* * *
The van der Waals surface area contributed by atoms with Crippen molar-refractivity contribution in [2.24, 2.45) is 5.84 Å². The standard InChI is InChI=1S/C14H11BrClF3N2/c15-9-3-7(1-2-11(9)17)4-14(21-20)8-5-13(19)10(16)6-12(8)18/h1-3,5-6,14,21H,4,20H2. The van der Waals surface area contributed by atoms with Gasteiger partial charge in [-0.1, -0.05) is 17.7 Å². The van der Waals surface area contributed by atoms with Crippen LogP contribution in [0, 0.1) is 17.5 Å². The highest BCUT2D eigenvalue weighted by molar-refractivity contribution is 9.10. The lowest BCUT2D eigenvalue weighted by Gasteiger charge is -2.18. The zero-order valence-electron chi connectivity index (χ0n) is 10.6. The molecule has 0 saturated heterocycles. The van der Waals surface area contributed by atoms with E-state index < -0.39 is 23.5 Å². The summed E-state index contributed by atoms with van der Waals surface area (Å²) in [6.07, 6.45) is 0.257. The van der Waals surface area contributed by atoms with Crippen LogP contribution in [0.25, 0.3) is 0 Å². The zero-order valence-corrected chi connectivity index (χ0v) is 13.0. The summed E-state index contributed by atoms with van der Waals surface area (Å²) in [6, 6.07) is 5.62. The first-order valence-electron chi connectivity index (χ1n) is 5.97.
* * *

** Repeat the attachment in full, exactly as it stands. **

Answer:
The van der Waals surface area contributed by atoms with Crippen molar-refractivity contribution in [2.24, 2.45) is 5.84 Å². The standard InChI is InChI=1S/C14H11BrClF3N2/c15-9-3-7(1-2-11(9)17)4-14(21-20)8-5-13(19)10(16)6-12(8)18/h1-3,5-6,14,21H,4,20H2. The van der Waals surface area contributed by atoms with Gasteiger partial charge in [-0.1, -0.05) is 17.7 Å². The van der Waals surface area contributed by atoms with Crippen LogP contribution in [0, 0.1) is 17.5 Å². The highest BCUT2D eigenvalue weighted by molar-refractivity contribution is 9.10. The lowest BCUT2D eigenvalue weighted by Gasteiger charge is -2.18. The zero-order valence-electron chi connectivity index (χ0n) is 10.6. The molecule has 0 saturated heterocycles. The van der Waals surface area contributed by atoms with E-state index < -0.39 is 23.5 Å². The summed E-state index contributed by atoms with van der Waals surface area (Å²) in [6.07, 6.45) is 0.257. The van der Waals surface area contributed by atoms with Crippen LogP contribution in [0.25, 0.3) is 0 Å². The zero-order valence-corrected chi connectivity index (χ0v) is 13.0. The summed E-state index contributed by atoms with van der Waals surface area (Å²) in [6, 6.07) is 5.62. The first-order valence-electron chi connectivity index (χ1n) is 5.97.